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ISR Overview

Goals of ISR

The purpose of the District's Indirect Source Review (ISR) Program is to reduce emissions of NOx and PM10 from new development projects. In general, new development contributes to the air-pollution problem in the Valley by increasing the number of vehicles and vehicle miles traveled. In 2005, on-road vehicles generated approximately 200 tons per day of NOx and direct PM10 pollution in the Valley. Although newer, cleaner technology is reducing the per-vehicle pollution, the emissions increase from new development putting more vehicles on Valley roads partially offsets the emission reductions gained from technology advances.

Indirect Source Review applies to development projects that have not yet gained discretionary approval. A discretionary permit is a permit from a public agency, such as a city or county, that requires some amount of deliberation by that agency, including the potential to require modifications or conditions on the project.

However, there are several sources that are exempt. These include transportation projects that meet certain conditions; reconstruction projects that result from a natural disaster; development projects whose primary functions are from District permitted stationary sources. Also, development projects that have a mitigated baseline below 2.0 tons per year for NOx and PM10 are exempt from the mitigation requirement of the rule.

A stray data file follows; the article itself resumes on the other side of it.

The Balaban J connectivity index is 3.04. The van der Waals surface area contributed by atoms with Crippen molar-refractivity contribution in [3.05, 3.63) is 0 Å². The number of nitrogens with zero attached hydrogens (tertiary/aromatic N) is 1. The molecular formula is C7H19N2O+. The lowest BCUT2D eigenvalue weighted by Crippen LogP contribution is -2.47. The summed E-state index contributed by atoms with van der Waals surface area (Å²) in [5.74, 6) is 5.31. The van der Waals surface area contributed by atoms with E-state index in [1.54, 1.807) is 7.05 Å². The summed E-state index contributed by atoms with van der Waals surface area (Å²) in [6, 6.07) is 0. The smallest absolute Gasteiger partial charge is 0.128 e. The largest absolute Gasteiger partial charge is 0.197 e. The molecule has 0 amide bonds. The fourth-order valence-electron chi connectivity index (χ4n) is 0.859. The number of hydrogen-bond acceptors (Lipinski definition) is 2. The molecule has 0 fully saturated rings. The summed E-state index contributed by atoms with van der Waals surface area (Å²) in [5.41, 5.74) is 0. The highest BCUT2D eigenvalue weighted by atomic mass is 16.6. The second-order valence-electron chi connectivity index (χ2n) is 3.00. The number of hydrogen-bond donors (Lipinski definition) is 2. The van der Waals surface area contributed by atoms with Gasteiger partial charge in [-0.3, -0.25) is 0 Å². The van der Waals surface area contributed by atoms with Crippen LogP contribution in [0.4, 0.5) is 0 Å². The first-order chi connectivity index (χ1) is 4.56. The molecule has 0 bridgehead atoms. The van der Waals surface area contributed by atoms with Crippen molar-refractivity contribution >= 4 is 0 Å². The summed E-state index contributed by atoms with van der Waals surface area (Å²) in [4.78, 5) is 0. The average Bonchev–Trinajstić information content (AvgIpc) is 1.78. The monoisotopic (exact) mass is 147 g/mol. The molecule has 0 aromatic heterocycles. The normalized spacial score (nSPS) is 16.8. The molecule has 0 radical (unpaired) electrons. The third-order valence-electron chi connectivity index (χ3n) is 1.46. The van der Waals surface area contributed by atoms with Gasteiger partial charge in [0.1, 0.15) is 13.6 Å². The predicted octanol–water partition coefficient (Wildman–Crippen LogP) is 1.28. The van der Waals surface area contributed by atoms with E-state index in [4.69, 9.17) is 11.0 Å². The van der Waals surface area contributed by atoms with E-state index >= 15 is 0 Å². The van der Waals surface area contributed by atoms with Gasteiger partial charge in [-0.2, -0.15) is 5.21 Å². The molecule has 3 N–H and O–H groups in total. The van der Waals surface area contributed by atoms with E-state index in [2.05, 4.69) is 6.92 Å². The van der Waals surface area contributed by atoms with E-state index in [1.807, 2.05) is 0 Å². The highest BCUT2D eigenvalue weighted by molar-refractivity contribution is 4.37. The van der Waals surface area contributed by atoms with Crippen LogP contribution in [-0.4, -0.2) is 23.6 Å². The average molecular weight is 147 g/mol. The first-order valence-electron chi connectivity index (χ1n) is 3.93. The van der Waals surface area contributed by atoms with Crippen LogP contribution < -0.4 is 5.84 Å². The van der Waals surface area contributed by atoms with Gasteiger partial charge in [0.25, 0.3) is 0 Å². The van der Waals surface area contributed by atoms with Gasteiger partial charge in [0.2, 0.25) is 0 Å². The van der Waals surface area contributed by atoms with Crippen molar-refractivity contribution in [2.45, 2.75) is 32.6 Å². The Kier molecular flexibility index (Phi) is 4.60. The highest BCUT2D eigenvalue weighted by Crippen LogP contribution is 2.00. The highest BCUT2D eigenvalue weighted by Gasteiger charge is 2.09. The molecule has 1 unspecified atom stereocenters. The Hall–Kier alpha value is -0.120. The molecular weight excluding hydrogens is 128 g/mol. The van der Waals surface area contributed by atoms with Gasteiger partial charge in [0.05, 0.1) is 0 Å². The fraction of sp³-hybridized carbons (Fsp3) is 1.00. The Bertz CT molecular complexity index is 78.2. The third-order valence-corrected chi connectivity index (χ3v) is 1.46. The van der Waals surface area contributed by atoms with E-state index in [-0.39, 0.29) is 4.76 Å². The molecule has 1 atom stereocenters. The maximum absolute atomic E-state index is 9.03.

Program Background

The ISR Rule (Rule 9510) and the Administrative ISR Fee Rule (Rule 3180) are the result of state requirements outlined in the California Health and Safety Code, Section 40604 and the State Implementation Plan (SIP). The District’s SIP commitments are contained in the District’s 2003 PM10 Plan and Extreme Ozone Attainment Demonstration Plan (Plans), which identify the need to reduce PM10 and NOx in order to reach the ambient air-pollution standards on schedule. The Plans identify growth and reductions in multiple source categories. The Plans quantify the reduction from current District rules and proposed rules, as well as state and federal regulations, and then model future emissions to determine if the District may reach attainment for applicable pollutants.

The PM10 and Ozone plans have determined that the ISR Rule, in addition to existing and future rules and conditions, will help clean the Valley’s air and reach attainment.